You can check out this awesome documentary: A Plastic Ocean
And here’s the extent of the plastic pollution in the Caribbean Sea.
Till next time!
References journal articles
Axelsson, Charles, and Erik van Sebille. “Prevention Through Policy: Urban Macroplastic Leakages To The Marine Environment During Extreme Rainfall Events.” Marine Pollution Bulletin, vol 124, no. 1, 2017, pp. 211-227. Elsevier BV, doi:10.1016/j.marpolbul.2017.07.024.
Cozar, A. et al. “Plastic Debris In The Open Ocean.” Proceedings Of The National Academy Of Sciences, vol 111, no. 28, 2014, pp. 10239-10244. Proceedings Of The National Academy Of Sciences, doi:10.1073/pnas.1314705111.
Green, Dannielle Senga et al. “Impacts Of Discarded Plastic Bags On Marine Assemblages And Ecosystem Functioning.” Environmental Science & Technology, vol 49, no. 9, 2015, pp. 5380-5389. American Chemical Society (ACS), doi:10.1021/acs.est.5b00277.
Law, Kara Lavender. “Plastics In The Marine Environment.” Annual Review Of Marine Science, vol 9, no. 1, 2017, pp. 205-229. Annual Reviews, doi:10.1146/annurev-marine-010816-060409.
Löhr, Ansje et al. “Solutions For Global Marine Litter Pollution.” Current Opinion In Environmental Sustainability, vol 28, 2017, pp. 90-99. Elsevier BV, doi:10.1016/j.cosust.2017.08.009.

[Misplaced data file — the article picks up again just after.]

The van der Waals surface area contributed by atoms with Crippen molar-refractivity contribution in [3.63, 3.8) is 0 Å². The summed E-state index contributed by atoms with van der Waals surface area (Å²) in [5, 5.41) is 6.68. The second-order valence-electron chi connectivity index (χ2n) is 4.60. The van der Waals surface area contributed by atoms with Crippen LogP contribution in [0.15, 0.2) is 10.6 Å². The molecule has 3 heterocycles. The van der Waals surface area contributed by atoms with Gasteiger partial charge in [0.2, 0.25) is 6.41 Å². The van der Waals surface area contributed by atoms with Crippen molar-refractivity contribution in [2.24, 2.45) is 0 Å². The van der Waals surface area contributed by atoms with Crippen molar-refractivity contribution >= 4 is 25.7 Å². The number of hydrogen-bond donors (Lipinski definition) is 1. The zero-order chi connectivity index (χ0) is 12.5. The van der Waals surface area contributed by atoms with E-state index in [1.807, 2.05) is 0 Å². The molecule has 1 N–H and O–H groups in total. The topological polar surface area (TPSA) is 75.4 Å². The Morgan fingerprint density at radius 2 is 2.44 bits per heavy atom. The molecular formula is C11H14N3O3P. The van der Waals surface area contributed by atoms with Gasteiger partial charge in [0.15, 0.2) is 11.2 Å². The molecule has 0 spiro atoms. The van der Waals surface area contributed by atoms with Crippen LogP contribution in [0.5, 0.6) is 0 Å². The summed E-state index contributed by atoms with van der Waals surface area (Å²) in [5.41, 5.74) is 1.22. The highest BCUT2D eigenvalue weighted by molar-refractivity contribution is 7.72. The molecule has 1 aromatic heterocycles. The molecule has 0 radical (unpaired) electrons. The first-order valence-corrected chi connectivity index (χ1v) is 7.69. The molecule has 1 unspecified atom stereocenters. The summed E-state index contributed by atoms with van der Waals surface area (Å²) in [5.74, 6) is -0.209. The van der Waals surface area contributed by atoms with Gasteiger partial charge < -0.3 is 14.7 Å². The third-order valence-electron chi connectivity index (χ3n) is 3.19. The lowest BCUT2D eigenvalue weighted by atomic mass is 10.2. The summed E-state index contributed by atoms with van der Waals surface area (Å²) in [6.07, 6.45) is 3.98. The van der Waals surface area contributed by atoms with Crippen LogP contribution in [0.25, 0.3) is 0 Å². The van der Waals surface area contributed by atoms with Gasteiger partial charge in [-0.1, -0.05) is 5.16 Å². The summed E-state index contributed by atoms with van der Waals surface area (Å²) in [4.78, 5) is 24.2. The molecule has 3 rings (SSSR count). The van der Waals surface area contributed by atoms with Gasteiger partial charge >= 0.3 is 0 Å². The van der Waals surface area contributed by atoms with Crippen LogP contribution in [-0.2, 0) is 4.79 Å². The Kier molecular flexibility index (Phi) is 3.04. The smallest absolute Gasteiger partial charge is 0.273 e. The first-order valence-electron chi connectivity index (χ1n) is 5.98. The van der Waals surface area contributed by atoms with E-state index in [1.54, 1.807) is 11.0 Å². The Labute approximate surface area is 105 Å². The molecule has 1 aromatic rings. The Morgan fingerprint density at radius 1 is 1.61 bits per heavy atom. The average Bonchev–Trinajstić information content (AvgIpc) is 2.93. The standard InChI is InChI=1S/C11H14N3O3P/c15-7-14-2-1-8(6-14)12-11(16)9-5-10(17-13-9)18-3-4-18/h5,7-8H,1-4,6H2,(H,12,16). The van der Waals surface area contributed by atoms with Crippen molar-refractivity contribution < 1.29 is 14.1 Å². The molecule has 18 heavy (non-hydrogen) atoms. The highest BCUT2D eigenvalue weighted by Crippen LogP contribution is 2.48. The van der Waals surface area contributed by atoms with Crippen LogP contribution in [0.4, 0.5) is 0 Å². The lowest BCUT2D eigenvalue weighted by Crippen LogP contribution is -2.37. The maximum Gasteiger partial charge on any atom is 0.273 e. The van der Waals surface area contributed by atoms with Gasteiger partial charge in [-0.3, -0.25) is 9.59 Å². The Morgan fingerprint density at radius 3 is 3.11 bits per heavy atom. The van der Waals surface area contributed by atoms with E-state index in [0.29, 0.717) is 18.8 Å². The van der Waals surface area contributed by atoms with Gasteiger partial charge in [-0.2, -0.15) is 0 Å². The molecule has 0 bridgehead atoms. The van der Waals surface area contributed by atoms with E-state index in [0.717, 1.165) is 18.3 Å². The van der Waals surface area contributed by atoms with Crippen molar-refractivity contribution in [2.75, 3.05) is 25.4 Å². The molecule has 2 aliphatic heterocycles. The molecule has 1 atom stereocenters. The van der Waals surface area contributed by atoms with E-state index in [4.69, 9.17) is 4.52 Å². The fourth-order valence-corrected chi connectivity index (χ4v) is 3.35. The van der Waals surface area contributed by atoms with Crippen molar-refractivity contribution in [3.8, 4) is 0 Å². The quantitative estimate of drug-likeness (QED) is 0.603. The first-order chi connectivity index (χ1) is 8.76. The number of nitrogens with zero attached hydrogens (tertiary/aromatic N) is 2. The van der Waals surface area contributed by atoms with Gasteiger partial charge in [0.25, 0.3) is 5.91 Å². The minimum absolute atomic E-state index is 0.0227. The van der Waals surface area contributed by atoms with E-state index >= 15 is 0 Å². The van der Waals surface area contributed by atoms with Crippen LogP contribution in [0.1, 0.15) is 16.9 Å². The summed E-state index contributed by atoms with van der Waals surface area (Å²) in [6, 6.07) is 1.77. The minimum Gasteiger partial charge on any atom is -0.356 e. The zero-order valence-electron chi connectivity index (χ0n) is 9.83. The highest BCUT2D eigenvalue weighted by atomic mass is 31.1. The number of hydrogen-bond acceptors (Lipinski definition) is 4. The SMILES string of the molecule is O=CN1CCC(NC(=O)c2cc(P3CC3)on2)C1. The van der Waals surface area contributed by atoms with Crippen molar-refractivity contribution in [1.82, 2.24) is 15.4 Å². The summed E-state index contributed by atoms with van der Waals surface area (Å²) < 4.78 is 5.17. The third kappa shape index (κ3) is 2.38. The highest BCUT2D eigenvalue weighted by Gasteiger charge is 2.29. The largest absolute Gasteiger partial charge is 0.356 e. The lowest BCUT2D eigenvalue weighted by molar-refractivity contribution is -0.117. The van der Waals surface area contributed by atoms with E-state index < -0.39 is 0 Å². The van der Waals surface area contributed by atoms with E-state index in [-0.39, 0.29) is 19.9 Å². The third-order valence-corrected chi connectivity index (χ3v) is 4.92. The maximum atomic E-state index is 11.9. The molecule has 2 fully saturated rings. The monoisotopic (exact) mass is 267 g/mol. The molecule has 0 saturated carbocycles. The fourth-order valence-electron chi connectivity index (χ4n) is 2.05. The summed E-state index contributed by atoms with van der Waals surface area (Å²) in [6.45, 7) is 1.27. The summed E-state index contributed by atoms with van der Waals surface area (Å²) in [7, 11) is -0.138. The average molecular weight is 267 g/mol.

Rahul Prakash, K. V. et al. “Automatic Trash Removal System In Water Bodies.” International Journal Of Engineering Science And Computing (IJESC), vol 7, no. 4, 2017, pp. 6674-6678. International Journal Of Engineering Science And Computing (IJESC), http://ijesc.org/upload/b632055f7e58189ac3f2bd04ddc5347f.Automatic%20Trash%20Removal%20System%20in%20Water%20Bodies.pdf.
Rochman, Chelsea M. et al. “The Ecological Impacts Of Marine Debris: Unraveling The Demonstrated Evidence From What Is Perceived.” Ecology, vol 97, no. 2, 2016, pp. 302-312. Wiley-Blackwell, doi:10.1890/14-2070.1.
Uneputty, Prulley, and S.M. Evans. “The Impact Of Plastic Debris On The Biota Of Tidal Flats In Ambon Bay (Eastern Indonesia).” Marine Environmental Research, vol 44, no. 3, 1997, pp. 233-242. Elsevier BV, doi:10.1016/s0141-1136(97)00002-0.
Williams, Shawn. “Trophic Transfer Of Microplastics In The Marine Food Web.” 2017, pp. 1-28. Researchgate, doi:10.13140/RG.2.2.30917.96489.
Xanthos, Dirk, and Tony R. Walker. “International Policies To Reduce Plastic Marine Pollution From Single-Use Plastics (Plastic Bags And Microbeads): A Review.” Marine Pollution Bulletin, vol 118, no. 1-2, 2017, pp. 17-26. Elsevier BV, doi:10.1016/j.marpolbul.2017.02.048.